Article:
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Re-uniting Vincentians at home and abroad

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By Maxwell Haywood 04.APR.08

Relations between St. Vincent and the Grenadines (SVG) and its citizens living abroad or in the Diaspora should never be the same again. This is because SVG has established the office of Regional Integration and Diaspora Unit (RIDU). It was established on October 1st, 2007, and it is led by Mr. Ellsworth John, former Ambassador to the Organization of American States based in Washington DC.{{more}}

RIDU is planted in fertile soil. Vincentian migrants have done a lot to give support to the development of SVG. This experience and legacy of interaction between SVG and its Diaspora stands to bear more fruits. It is an experience pregnant with possibilities for a more productive relationship between SVG and its Diaspora.

Vincentians are scattered throughout the world in Africa, Asia, Europe, Latin America, Middle East, and North America. For many decades now, Vincentians have migrated to these places mainly to study; to reunite with family members; to find productive work; and to support their families left behind in SVG. Many of them have had to overcome difficult obstacles in order to survive in countries quite strange and different to the one to which they were accustomed.

This movement of Vincentians across the world is one that holds many lessons and blessings for us if only we could harness this experience and legacy into a lively force for the constructive development of SVG. In this regard and in the scheme of universal strategies for human survival and development, Vincentians would not be the first, because other nationalities around the world have used their extensive Diaspora network successfully to promote the development of their societies and countries. This is the major challenge of RIDU.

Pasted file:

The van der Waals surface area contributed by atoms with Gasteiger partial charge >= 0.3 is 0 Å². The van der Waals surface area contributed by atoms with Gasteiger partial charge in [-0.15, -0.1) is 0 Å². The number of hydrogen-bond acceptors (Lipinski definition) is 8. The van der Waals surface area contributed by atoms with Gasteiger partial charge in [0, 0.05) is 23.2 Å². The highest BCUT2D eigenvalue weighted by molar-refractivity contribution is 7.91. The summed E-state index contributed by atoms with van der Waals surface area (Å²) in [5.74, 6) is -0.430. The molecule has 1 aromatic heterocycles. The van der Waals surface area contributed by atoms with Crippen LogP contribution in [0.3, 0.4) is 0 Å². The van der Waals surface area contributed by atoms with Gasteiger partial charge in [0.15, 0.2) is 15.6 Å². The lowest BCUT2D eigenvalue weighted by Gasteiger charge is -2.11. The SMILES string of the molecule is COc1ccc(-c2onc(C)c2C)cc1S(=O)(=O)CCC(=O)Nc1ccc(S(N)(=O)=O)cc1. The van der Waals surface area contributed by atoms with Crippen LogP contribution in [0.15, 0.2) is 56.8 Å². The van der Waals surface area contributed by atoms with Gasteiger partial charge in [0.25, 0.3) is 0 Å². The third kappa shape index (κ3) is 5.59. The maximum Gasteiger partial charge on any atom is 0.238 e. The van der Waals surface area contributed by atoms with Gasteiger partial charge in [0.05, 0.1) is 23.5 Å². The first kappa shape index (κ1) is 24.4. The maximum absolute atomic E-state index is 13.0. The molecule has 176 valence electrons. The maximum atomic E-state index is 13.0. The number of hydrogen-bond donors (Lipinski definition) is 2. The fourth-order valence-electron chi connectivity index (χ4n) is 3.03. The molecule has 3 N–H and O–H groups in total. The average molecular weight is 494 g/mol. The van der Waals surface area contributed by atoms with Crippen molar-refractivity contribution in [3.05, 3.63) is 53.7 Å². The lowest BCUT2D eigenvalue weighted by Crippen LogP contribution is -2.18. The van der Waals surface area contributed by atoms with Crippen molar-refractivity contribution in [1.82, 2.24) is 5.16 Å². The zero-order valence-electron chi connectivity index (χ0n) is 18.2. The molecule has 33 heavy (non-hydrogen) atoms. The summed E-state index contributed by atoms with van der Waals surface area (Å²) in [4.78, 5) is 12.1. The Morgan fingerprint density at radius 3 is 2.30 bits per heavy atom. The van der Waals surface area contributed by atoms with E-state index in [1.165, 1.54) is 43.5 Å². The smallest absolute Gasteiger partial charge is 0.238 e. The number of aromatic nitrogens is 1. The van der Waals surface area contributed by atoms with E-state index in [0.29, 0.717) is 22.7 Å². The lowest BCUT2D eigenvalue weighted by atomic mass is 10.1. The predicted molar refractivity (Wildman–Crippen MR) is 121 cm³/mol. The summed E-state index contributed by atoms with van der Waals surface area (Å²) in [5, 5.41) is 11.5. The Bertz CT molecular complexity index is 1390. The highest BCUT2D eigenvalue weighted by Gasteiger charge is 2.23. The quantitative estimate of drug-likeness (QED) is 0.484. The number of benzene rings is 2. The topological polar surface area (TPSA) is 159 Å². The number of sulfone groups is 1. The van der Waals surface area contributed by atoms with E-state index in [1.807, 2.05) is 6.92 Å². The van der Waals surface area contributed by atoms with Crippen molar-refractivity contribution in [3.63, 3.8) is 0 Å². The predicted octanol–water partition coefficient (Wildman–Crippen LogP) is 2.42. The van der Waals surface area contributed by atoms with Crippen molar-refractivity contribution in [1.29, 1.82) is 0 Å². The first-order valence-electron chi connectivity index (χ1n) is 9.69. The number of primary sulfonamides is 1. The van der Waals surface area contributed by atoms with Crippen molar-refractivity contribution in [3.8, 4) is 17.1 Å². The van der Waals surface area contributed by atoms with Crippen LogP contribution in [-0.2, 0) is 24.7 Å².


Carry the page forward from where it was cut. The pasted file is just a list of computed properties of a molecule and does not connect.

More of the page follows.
The Unit will address both regional and Diaspora matters. Similar to the regional focus of RIDU, the Diaspora aspect of the Unit is filled with great promise and potential.

According to information coming out of RIDU, it is situated “in the office of the Prime Minister to ensure that decisions at the regional level are implemented at the highest level of government, and it will seek to improve relations between St. Vincent and the Grenadines and its Diaspora or those Vincentians living abroad.”

RIDU is aware of the exciting Diaspora challenges it will address. It wants the nation to know that “the office is there to ensure follow-up on initiatives started with the Diaspora, and that the Unit is designed to work through the Embassies and Consulates or directly with Vincentians in the Diaspora to establish a framework for further engagement of the Vincentian Diaspora in the development of St. Vincent and the Grenadines.”

As a result of the establishment of RIDU, Vincentians returning home to live would be receiving better services to facilitate their return to the land of their birth.

To efficiently and effectively focus on Diaspora affairs, RIDU stated that “one member of its staff has been assigned to work exclusively with the Diaspora and Vincentians who have returned to live in St. Vincent and the Grenadines”.

It went further to state that the immediate focus and activities of RIDU in relation to Diaspora affairs “include planning for a series of Diaspora homecoming events for next year and to follow up with the implementation of conclusions from the various events.”

This kind of governmental mechanism has been missing in action, despite the large number of Vincentians living abroad. RIDU is the first governmental office in the history of SVG to be given the precise mandate, along with office space and staff, to manage and develop Diaspora relations.

RIDU is indeed good news for Vincentians at home and abroad. Let us put it to good use in the interest of national development.

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